I want to take some time to discuss my experience with breastfeeding. Let me be clear: I think breastfeeding is amazing, I encourage women to do it. That being said, I personally did not breastfeed. It’s not that I didn’t want to; I just feel like I set myself up for failure and didn’t have good environmental supports. Below is my intimate (seriously, stop reading if you don’t want more details) story of my experience with breastfeeding.
I have two sons ages two and 6 months. I want to explain my experience with both of these children. Starting, of course, with the elder.
Emerson was born at 37 weeks by emergency cesarean. He was diagnosed in-utero with a complex congenital heart defect. My pregnancy was closely monitored with the understanding we would probably not make it to our due date or deliver naturally. I was, of course, a part of the on-line community for expecting mothers. I remember getting emails about birth plans and preparing for the hospital. Some of the plans were extremely detailed. Our birth plan was detailed too. The difference was my husband and I did not get to pick the details. It doesn’t really matter because more important than what I want is my child’s medical needs. I know many will agree that your child always comes first.
So on 11/11/11 my first son came into the world. Since I had not had the birth experience I wanted and because I knew we had a long road ahead (starting with a surgery five days after he was born), I wanted to embrace the one area I could care for my son: breastfeeding. Except, I couldn’t actually breastfeed. My son had lines placed to deliver medicine, he had rows and rows of machines providing him with his needs (including TPN a replacement for milk), and he was intubated a few days after his birth. So I settled on pumping.
And I was good at it… at first. My milk came in quickly for someone pumping. I remember the absolute pride I had watching the bottle fill up with colostrum for my child. I knew this was something concrete I was doing to care for my child. The first few days after any child are difficult, a blur really, but a child with medical needs is a completely different experience. It became apparent in the first few days that Emerson had more than a heart defect. We knew he also had kidney abnormalities but he also had other problems; including brain abnormalities. We pushed ahead with his care. Matt and I were confident once we got over the hurdle of his first surgery, Emerson would recover and become a happy, healthy(ish) child.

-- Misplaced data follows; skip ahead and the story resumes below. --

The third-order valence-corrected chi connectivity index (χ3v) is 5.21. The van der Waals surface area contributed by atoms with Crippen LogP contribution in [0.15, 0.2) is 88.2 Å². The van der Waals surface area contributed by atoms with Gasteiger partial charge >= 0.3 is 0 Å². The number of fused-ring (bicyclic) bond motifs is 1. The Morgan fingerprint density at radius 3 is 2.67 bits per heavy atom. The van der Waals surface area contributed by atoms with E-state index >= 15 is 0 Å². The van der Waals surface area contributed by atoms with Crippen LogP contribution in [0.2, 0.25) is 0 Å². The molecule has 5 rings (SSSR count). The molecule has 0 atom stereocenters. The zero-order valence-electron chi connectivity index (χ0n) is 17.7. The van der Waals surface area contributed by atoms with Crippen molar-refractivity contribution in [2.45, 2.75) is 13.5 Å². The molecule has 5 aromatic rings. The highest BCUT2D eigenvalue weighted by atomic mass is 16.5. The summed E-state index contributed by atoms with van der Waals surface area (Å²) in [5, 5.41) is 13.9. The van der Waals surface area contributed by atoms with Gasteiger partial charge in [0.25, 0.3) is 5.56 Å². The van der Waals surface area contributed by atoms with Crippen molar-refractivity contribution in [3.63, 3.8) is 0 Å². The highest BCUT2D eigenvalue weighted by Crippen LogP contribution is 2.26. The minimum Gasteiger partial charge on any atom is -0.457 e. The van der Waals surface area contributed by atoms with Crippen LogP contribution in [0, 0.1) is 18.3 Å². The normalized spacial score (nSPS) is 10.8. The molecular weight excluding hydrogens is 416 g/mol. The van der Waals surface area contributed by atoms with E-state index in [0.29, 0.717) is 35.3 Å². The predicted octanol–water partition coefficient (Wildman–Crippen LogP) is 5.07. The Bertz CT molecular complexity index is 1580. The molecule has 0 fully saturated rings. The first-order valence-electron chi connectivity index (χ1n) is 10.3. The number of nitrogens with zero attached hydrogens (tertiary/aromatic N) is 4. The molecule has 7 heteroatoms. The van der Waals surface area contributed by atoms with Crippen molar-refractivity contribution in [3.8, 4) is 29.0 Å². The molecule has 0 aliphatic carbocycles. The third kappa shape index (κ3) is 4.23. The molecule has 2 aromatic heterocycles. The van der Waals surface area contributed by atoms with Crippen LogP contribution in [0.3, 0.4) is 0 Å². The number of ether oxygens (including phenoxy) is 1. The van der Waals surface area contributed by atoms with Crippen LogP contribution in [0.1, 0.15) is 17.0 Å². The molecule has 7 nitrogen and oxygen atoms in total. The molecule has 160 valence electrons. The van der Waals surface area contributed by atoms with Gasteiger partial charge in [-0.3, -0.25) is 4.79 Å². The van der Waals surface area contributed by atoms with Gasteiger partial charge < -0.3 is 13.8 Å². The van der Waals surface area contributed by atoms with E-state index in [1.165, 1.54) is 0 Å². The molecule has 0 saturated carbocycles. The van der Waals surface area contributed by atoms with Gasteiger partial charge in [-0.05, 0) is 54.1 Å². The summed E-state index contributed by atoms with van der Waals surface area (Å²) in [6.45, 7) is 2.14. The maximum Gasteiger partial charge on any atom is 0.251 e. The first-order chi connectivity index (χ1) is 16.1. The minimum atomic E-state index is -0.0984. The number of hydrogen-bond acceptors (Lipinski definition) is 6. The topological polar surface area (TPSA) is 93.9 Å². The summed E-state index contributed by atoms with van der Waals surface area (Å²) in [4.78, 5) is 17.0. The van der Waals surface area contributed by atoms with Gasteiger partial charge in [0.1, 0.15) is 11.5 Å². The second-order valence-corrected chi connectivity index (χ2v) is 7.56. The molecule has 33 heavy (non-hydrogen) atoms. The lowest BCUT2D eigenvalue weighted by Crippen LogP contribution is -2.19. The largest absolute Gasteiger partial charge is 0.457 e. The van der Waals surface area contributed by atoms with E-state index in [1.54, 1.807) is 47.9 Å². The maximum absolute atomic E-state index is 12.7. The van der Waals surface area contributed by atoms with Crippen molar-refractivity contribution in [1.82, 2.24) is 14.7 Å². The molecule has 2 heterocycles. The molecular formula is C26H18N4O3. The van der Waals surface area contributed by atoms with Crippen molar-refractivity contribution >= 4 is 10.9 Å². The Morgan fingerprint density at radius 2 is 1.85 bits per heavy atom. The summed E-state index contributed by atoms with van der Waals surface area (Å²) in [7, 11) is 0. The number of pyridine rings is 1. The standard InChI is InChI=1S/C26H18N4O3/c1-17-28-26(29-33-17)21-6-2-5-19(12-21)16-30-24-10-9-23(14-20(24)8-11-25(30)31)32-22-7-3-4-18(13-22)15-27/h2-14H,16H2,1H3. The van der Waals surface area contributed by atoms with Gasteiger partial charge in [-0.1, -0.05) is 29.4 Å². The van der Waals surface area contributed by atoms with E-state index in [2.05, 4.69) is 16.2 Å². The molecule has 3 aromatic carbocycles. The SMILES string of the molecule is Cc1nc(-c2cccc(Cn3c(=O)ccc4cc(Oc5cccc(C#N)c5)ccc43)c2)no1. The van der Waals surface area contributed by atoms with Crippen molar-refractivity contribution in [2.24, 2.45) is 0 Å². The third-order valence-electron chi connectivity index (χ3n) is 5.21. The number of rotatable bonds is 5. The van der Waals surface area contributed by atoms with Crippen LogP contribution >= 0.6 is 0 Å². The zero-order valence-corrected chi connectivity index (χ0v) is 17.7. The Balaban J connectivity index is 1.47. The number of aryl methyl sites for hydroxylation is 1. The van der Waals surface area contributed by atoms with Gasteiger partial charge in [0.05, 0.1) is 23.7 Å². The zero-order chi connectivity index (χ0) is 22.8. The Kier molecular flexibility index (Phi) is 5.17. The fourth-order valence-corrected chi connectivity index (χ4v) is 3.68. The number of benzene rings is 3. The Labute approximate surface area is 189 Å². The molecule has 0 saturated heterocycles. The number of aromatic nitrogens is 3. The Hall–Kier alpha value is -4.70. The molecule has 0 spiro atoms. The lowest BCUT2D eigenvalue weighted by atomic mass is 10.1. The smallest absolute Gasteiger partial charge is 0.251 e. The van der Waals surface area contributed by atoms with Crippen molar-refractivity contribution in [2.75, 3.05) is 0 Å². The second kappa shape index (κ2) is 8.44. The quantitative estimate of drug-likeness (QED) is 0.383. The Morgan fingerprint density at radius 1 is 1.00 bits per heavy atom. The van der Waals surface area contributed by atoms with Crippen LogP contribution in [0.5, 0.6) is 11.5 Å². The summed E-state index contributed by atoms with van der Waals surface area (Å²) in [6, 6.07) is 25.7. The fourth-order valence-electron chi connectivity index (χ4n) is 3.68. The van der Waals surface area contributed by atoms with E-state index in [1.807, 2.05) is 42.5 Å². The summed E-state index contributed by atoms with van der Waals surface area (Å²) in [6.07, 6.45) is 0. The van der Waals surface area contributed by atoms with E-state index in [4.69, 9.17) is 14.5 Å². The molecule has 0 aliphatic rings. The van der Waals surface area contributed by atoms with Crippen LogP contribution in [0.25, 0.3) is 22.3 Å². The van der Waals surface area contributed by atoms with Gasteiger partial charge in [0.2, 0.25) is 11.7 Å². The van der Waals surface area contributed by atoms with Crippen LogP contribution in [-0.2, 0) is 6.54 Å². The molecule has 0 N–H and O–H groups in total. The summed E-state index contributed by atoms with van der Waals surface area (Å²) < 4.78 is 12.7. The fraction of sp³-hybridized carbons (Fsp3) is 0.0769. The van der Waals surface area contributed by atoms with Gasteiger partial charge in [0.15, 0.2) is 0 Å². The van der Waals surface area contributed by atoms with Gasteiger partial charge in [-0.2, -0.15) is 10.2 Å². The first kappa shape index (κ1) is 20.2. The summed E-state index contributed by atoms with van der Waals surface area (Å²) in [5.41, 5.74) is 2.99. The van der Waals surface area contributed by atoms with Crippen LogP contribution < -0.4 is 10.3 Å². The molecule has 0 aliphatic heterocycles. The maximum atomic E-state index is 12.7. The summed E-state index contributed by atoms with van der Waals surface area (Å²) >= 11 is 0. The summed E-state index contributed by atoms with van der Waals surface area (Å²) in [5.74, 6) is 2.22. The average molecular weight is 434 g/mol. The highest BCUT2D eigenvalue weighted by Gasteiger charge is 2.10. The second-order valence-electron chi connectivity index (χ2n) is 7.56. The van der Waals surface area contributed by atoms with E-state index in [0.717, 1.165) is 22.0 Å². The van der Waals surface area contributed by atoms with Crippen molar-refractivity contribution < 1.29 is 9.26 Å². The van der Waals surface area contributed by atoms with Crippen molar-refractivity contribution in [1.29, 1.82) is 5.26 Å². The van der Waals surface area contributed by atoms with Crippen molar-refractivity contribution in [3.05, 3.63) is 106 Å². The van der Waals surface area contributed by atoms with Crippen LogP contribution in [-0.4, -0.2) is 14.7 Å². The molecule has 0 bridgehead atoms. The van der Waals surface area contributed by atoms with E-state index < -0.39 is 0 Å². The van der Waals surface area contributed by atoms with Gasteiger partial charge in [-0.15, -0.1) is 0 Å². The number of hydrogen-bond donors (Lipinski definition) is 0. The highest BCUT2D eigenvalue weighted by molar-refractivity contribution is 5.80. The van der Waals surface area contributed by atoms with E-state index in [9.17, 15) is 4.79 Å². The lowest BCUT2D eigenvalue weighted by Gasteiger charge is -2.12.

To say our bubble was burst was an understatement. Emerson had complication after complication after complication. Remember the TPN I mentioned earlier? This was only intended to supplement him through the first surgery and then he should have transitioned to milk. It didn’t work that way. In fact, by the time Emerson received my milk, I was already done pumping.
Stress is inevitable after a child. Stress is also not a helper when it comes to breastfeeding. It makes it more difficult. Luckily, I was pumping, so it was a little easier. I didn’t have to worry about Emerson latching for one thing. Still the stress took it’s toll. I was exhausted. Emotionally wrung out every day but my day never ended. Always in the back of my mind I knew I would need to pump again in a few hours. I never got the rest I needed. And pumping started becoming an interruption. I had to step out of the family waiting room while my child was in surgery (I am all about meeting the needs of your child wherever you are, but I was not about to pump, covered or uncovered, in front of my mother and in-laws). I was anxious during that pumping. What if we got an update? What if something went wrong? What if, What if, What if?